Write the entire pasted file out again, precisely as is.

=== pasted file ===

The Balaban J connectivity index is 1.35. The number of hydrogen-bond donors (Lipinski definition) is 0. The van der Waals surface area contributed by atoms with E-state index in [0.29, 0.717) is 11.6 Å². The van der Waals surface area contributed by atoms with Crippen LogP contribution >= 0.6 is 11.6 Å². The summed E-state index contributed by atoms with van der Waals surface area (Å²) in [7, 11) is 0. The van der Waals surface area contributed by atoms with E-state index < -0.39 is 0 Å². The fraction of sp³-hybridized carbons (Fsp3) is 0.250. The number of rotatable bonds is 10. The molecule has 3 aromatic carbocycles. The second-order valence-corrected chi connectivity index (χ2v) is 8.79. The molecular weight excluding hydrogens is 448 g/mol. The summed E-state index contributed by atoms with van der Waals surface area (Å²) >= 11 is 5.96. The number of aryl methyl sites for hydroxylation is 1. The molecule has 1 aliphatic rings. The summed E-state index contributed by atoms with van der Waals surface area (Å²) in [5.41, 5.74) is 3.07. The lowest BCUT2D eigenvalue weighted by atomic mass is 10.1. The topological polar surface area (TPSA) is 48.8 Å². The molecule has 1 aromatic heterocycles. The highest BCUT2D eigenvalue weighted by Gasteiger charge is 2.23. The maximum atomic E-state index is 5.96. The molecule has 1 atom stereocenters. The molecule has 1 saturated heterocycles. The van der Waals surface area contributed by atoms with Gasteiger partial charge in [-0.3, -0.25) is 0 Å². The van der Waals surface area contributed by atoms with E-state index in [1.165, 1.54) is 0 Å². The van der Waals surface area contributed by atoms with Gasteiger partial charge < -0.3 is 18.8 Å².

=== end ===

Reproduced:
The Balaban J connectivity index is 1.35. The number of hydrogen-bond donors (Lipinski definition) is 0. The van der Waals surface area contributed by atoms with E-state index in [0.29, 0.717) is 11.6 Å². The van der Waals surface area contributed by atoms with Crippen LogP contribution >= 0.6 is 11.6 Å². The summed E-state index contributed by atoms with van der Waals surface area (Å²) in [7, 11) is 0. The van der Waals surface area contributed by atoms with E-state index < -0.39 is 0 Å². The fraction of sp³-hybridized carbons (Fsp3) is 0.250. The number of rotatable bonds is 10. The molecule has 3 aromatic carbocycles. The second-order valence-corrected chi connectivity index (χ2v) is 8.79. The molecular weight excluding hydrogens is 448 g/mol. The summed E-state index contributed by atoms with van der Waals surface area (Å²) >= 11 is 5.96. The number of aryl methyl sites for hydroxylation is 1. The molecule has 1 aliphatic rings. The summed E-state index contributed by atoms with van der Waals surface area (Å²) in [5.41, 5.74) is 3.07. The lowest BCUT2D eigenvalue weighted by atomic mass is 10.1. The topological polar surface area (TPSA) is 48.8 Å². The molecule has 1 aromatic heterocycles. The highest BCUT2D eigenvalue weighted by Gasteiger charge is 2.23. The maximum atomic E-state index is 5.96. The molecule has 1 atom stereocenters. The molecule has 1 saturated heterocycles. The van der Waals surface area contributed by atoms with Gasteiger partial charge in [-0.3, -0.25) is 0 Å². The van der Waals surface area contributed by atoms with E-state index in [1.165, 1.54) is 0 Å². The van der Waals surface area contributed by atoms with Gasteiger partial charge < -0.3 is 18.8 Å².